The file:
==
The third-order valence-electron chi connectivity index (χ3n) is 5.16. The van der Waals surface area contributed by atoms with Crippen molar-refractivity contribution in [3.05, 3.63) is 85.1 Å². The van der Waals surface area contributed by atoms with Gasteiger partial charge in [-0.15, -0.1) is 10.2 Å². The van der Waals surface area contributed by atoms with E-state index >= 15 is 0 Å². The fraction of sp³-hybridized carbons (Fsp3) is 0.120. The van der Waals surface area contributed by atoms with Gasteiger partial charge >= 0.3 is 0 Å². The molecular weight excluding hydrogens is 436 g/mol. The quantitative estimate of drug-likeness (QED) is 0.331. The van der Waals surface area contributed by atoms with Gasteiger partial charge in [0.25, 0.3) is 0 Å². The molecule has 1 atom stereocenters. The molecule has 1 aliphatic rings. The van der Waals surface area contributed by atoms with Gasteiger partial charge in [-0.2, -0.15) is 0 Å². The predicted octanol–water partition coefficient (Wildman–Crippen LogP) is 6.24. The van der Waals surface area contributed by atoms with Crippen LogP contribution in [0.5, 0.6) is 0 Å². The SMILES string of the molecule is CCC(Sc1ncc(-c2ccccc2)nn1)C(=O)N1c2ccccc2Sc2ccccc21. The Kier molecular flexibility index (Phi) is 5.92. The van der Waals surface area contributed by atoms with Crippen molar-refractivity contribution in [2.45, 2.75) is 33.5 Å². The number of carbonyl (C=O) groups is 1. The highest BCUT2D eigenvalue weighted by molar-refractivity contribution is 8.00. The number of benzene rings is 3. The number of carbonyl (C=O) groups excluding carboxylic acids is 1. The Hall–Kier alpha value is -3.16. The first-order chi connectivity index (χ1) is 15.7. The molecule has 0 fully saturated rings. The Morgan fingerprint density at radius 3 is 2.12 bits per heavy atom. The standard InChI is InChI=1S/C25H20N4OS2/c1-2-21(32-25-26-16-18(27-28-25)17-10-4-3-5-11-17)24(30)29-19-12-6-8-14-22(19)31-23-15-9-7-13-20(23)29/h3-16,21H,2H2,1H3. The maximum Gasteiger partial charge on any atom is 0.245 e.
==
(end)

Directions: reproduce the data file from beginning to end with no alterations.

The third-order valence-electron chi connectivity index (χ3n) is 5.16. The van der Waals surface area contributed by atoms with Crippen molar-refractivity contribution in [3.05, 3.63) is 85.1 Å². The van der Waals surface area contributed by atoms with Gasteiger partial charge in [-0.15, -0.1) is 10.2 Å². The van der Waals surface area contributed by atoms with E-state index >= 15 is 0 Å². The fraction of sp³-hybridized carbons (Fsp3) is 0.120. The van der Waals surface area contributed by atoms with Gasteiger partial charge >= 0.3 is 0 Å². The molecular weight excluding hydrogens is 436 g/mol. The quantitative estimate of drug-likeness (QED) is 0.331. The van der Waals surface area contributed by atoms with Gasteiger partial charge in [0.25, 0.3) is 0 Å². The molecule has 1 atom stereocenters. The molecule has 1 aliphatic rings. The van der Waals surface area contributed by atoms with Gasteiger partial charge in [-0.2, -0.15) is 0 Å². The predicted octanol–water partition coefficient (Wildman–Crippen LogP) is 6.24. The van der Waals surface area contributed by atoms with Crippen LogP contribution in [0.5, 0.6) is 0 Å². The SMILES string of the molecule is CCC(Sc1ncc(-c2ccccc2)nn1)C(=O)N1c2ccccc2Sc2ccccc21. The Kier molecular flexibility index (Phi) is 5.92. The van der Waals surface area contributed by atoms with Crippen molar-refractivity contribution in [2.45, 2.75) is 33.5 Å². The number of carbonyl (C=O) groups is 1. The highest BCUT2D eigenvalue weighted by molar-refractivity contribution is 8.00. The number of benzene rings is 3. The number of carbonyl (C=O) groups excluding carboxylic acids is 1. The Hall–Kier alpha value is -3.16. The first-order chi connectivity index (χ1) is 15.7. The molecule has 0 fully saturated rings. The Morgan fingerprint density at radius 3 is 2.12 bits per heavy atom. The standard InChI is InChI=1S/C25H20N4OS2/c1-2-21(32-25-26-16-18(27-28-25)17-10-4-3-5-11-17)24(30)29-19-12-6-8-14-22(19)31-23-15-9-7-13-20(23)29/h3-16,21H,2H2,1H3. The maximum Gasteiger partial charge on any atom is 0.245 e.